The concept that government officials have special ethical obligations to the public is actually quite old. In Ancient Greece Plato called for death for public officials who took bribes. (Laws, 12.955d) In 1215 King John of England signed Magna Carta, which promised among other things, “To no one will we sell, to no one deny or delay right or justice.” (Magna Carta, cl. 40) In 1254 King Louis the IX of France promulgated conflicts of interest rules for provincial governors in the Grande Ordonnance Pour la Réforme du Royaume. (Davies, Leventhal, & Mullaney, 2013)
In 1776, our Declaration of Independence acknowledged the concept of delegated authority,
"We hold these truths to be self-evident, that all men are created equal, that they are endowed by their Creator with certain unalienable Rights, that among these are Life, Liberty and the pursuit of Happiness. — That to secure these rights, Governments are instituted among Men, deriving their just powers from the consent of the governed." (emphasis added. U.S., 1776)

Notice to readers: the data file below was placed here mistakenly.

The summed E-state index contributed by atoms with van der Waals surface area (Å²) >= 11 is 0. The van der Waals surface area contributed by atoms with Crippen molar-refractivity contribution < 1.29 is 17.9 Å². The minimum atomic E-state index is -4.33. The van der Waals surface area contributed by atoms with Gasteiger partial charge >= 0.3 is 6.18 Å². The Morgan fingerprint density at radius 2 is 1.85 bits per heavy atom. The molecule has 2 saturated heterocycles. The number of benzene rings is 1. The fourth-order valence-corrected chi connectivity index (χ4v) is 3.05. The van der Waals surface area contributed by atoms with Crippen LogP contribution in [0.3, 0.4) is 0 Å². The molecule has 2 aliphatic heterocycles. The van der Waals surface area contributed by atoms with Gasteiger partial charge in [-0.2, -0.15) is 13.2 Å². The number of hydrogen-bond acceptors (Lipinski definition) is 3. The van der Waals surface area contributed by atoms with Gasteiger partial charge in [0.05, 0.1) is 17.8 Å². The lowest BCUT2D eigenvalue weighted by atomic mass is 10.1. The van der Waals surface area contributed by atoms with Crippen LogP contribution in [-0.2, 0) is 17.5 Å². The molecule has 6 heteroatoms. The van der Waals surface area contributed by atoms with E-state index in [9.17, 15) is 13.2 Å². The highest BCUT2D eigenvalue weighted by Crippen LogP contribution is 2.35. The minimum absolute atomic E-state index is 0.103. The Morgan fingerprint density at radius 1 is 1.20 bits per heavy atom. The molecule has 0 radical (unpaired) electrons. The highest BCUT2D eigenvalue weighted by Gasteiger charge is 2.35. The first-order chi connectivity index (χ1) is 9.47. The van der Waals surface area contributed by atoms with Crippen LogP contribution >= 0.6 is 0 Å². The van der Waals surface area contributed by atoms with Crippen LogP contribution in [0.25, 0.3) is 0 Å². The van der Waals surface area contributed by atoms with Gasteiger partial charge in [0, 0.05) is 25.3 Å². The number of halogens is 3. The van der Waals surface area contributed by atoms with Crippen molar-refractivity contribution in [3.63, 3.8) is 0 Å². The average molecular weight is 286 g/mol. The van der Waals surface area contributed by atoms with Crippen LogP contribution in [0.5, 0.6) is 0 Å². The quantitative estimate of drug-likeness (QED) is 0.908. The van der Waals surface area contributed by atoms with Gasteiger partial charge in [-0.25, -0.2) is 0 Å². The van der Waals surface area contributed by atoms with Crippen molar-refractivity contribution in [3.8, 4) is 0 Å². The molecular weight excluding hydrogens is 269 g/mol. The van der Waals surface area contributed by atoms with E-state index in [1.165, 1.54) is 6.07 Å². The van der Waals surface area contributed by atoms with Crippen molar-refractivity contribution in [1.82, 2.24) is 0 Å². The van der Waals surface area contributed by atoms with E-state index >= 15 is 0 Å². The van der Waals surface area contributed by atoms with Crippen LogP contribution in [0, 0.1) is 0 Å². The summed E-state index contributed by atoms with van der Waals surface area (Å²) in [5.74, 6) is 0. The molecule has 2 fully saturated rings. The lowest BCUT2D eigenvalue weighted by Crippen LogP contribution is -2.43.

According to U.S. constitutional historian Robert Natelson many delegates attending the constitutional convention of 1787 advocated for a fiduciary form of government, including James Madison and Alexander Hamilton. Madison argued, for example, that senators ought to be guardians of justice and the general good, while Hamilton envisioned that members of the House of Representatives would be guardians of the “poorer orders.” Natelson notes that the concepts of fiduciary government were also held by the states charged with ratifying the new convention. Maryland representatives literally declared themselves to be the trustees of the public. (Natelson, 2013)